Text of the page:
The logistics to leave for five days are staggering. An 8 yr old and 7 yr old brother/sister team are taking care of the chickens and cat. Neighbors are bringing in the mail. Someone else entirely is in charge of the tomatoes. The tomatoes have their own care-giver. The childcare spreadsheet I created suggests I’d be better suited to manage a circus than go hunt for food.
I keep reminding myself that in 24 hours, much of this will be out of my hands. Time will swell, and my focus will become exquisitely narrow.
(And, as my friend, Tara, so wisely reminded me: I’m going to the mountains to spend five days alone with my husband. OMG).
The truck is packed, the prayers are said.
Of course my goal is to have the opportunity to take one killing shot. But also, I hope to surrender to the experience. To let the mornings be frigid and early, the hiking be long and grueling, and the food be more calorie than cuisine, without my mind making any more of it than what simply is.
Thank you for all your support in all the many ways you’ve given it.
See you on the flip side of one woman’s small personal history,
p.s. I’m not even going to give you the jar-count for the coolers. But I will tell you there’s at least one half-gallon jar of homemade chicken soup (from our henopausal chickens, the slaughtering of which also happened this past week). Someone save me from myself. Oy.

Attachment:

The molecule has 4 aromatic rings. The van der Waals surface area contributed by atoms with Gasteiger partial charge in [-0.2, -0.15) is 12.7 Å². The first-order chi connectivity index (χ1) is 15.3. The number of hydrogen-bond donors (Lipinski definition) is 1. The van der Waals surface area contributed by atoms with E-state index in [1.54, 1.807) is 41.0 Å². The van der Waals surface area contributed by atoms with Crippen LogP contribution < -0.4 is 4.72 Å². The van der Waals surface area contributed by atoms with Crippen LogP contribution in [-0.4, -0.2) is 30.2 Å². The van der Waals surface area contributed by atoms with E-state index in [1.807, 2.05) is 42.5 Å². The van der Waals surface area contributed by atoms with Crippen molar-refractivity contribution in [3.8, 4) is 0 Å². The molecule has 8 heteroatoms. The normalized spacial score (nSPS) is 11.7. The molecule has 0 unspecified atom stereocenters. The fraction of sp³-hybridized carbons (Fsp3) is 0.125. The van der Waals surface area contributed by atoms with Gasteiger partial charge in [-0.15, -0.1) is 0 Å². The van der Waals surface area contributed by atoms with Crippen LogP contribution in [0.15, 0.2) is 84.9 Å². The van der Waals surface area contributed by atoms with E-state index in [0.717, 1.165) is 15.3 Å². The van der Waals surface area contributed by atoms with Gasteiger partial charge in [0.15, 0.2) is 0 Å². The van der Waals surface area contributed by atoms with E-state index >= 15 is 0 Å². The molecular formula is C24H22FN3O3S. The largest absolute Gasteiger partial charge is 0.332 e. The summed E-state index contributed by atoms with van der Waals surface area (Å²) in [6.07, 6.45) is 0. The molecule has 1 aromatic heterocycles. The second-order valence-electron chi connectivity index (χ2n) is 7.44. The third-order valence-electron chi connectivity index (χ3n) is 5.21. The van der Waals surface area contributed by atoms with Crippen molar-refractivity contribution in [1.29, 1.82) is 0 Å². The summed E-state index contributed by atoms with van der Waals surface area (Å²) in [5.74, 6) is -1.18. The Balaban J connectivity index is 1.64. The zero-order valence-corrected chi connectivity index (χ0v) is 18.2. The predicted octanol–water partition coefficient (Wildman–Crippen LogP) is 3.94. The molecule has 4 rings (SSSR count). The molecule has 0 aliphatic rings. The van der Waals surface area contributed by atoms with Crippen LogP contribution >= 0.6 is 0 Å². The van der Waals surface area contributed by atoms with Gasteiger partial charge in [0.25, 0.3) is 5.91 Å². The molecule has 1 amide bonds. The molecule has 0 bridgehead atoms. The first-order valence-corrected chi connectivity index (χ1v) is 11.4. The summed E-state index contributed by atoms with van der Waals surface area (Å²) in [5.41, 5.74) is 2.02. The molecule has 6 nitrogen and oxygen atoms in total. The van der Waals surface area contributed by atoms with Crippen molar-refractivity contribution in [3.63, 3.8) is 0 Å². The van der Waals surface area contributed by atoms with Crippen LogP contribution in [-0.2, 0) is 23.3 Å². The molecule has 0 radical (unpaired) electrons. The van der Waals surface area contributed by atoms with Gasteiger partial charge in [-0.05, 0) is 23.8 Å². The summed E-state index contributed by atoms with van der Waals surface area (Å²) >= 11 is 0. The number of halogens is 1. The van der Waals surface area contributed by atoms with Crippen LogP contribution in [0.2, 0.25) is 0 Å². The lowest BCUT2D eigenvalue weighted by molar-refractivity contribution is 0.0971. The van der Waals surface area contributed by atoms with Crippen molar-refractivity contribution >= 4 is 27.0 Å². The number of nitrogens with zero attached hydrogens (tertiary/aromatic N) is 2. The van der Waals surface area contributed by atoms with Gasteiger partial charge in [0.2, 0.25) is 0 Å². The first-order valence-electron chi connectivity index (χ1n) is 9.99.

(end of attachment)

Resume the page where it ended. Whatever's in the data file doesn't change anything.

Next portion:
It’s morning, heralding the inevitable convergence of four people’s needs at one kitchen table. Col is taping and folding an enormous paper airplane, enveloped in the auditory fog of his own whistling. Rose is explaining how she likes oatmeal but only under certain, somewhat changeable circumstances. (She’s also drinking milk with a straw AND medicine spoon because apparently there could always be a little more plastic involved with her food). I am pondering what to do with all the backyard grapes and apples we picked in hopes of discouraging the neighborhood bear. Dan is pushing a glossy hunting magazine in front of me, pointing to a photo of a massive bull elk, asking, “this one?”